Sadly, Tajamar is not the only case in Mexico. Environmentalists have led mobilisations in various cities, such as SOS Mezquitera La Pona / Salvemos La Pona (Save La Pona), fighting against the urbanisation of a protected natural area in Aguascalientes, and Salvemos el Bosque de la Primavera (Save La Primavera Forest), a similar situation in Guadalajara.
Transnational activist organisations, such as Greenpeace and Amnesty International use the internet as a key element in their communication strategies. They use websites, mailing lists, e-petitions, sociodigital networks, and other resources to increase their visibility as organisations and to raise specific ecological or social problems. They combine their own global logics with the localisation of contents and protests.
Greenpeace has global lines of action about oceans, agriculture and more. On the theme of oceans, in Mexico they focus on the case of the vaquita and the risk of extinction here. The campaigning on agriculture has focused on the struggle against Monsanto, because of the transgenic corn projects that have affected local biodiversity and human rights.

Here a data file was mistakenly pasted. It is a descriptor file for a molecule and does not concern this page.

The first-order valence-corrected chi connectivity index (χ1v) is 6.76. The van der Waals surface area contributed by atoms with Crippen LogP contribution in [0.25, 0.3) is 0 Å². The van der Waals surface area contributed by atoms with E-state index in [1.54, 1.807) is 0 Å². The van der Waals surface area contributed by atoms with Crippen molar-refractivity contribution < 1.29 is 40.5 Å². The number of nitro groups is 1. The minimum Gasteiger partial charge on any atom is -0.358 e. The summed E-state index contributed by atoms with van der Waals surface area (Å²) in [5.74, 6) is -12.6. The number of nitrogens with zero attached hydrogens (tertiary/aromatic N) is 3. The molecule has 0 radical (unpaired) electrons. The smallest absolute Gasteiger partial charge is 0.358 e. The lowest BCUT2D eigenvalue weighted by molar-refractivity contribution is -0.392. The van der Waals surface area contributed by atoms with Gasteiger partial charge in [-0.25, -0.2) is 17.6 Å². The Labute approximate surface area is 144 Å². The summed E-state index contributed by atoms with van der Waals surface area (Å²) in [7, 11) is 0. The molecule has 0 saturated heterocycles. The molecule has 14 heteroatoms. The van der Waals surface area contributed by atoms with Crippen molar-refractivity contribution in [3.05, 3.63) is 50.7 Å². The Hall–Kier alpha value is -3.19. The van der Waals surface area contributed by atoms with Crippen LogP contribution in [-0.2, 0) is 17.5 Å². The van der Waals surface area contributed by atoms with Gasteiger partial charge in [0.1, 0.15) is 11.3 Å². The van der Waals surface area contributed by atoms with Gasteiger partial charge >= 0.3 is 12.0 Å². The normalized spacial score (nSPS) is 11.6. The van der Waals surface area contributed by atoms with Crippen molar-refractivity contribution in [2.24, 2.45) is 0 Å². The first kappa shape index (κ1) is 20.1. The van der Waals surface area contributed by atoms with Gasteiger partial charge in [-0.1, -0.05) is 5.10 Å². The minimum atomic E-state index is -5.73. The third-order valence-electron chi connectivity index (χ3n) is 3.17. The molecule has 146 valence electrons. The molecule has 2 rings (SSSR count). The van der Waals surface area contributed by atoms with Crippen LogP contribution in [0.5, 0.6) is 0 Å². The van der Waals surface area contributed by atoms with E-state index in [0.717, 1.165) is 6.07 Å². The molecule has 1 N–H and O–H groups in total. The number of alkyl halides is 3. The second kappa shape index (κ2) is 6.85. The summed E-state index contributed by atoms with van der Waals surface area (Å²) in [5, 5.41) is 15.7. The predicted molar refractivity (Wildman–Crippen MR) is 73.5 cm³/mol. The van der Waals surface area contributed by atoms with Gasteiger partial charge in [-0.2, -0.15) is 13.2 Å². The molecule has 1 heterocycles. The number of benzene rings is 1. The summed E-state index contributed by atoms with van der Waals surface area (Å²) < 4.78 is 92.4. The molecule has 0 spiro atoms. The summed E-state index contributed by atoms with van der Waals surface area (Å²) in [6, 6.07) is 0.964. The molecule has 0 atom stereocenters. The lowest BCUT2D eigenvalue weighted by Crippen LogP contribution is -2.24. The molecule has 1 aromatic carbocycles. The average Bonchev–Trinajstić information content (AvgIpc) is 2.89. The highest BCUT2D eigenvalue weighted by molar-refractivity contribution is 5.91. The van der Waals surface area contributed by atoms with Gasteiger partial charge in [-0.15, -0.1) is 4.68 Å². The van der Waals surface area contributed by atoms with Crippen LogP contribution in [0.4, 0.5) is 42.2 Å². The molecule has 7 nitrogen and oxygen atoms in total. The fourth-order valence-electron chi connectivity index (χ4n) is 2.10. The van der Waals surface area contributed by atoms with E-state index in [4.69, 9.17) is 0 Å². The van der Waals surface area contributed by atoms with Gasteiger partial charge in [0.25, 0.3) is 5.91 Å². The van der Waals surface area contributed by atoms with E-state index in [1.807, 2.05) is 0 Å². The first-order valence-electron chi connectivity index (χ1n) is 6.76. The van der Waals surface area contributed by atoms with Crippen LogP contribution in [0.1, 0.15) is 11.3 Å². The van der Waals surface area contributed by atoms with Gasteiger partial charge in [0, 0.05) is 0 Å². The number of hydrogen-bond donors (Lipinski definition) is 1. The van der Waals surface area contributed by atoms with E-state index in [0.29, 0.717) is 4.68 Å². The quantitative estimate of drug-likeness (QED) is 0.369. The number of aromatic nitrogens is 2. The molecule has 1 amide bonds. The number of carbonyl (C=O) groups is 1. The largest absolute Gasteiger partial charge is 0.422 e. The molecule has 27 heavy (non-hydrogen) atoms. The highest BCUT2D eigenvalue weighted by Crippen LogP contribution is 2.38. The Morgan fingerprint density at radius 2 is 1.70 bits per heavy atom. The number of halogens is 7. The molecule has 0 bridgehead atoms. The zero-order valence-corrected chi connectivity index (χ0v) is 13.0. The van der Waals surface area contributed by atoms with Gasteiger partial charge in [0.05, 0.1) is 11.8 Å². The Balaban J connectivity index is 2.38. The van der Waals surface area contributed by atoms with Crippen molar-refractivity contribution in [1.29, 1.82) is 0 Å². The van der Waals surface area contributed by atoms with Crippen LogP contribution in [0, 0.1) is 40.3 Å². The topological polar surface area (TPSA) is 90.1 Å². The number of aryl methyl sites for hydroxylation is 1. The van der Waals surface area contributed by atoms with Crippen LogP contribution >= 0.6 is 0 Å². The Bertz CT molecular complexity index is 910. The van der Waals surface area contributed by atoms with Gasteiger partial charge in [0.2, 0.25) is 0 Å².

They use websites, mailing lists, e-petitions, sociodigital networks, and other resources to increase their visibility as organisations
Amnesty International has global lines on torture, indigenous people, disappearances, among others. These have been priorities in Mexico, where Amnesty have organised specific campaigns to stop torture, to defend the rights of indigenous people and especially to fight against disappearances in extrajudicial executions, feminicides, and the kidnapping of Mexican and Central American migrants in transit to the United States.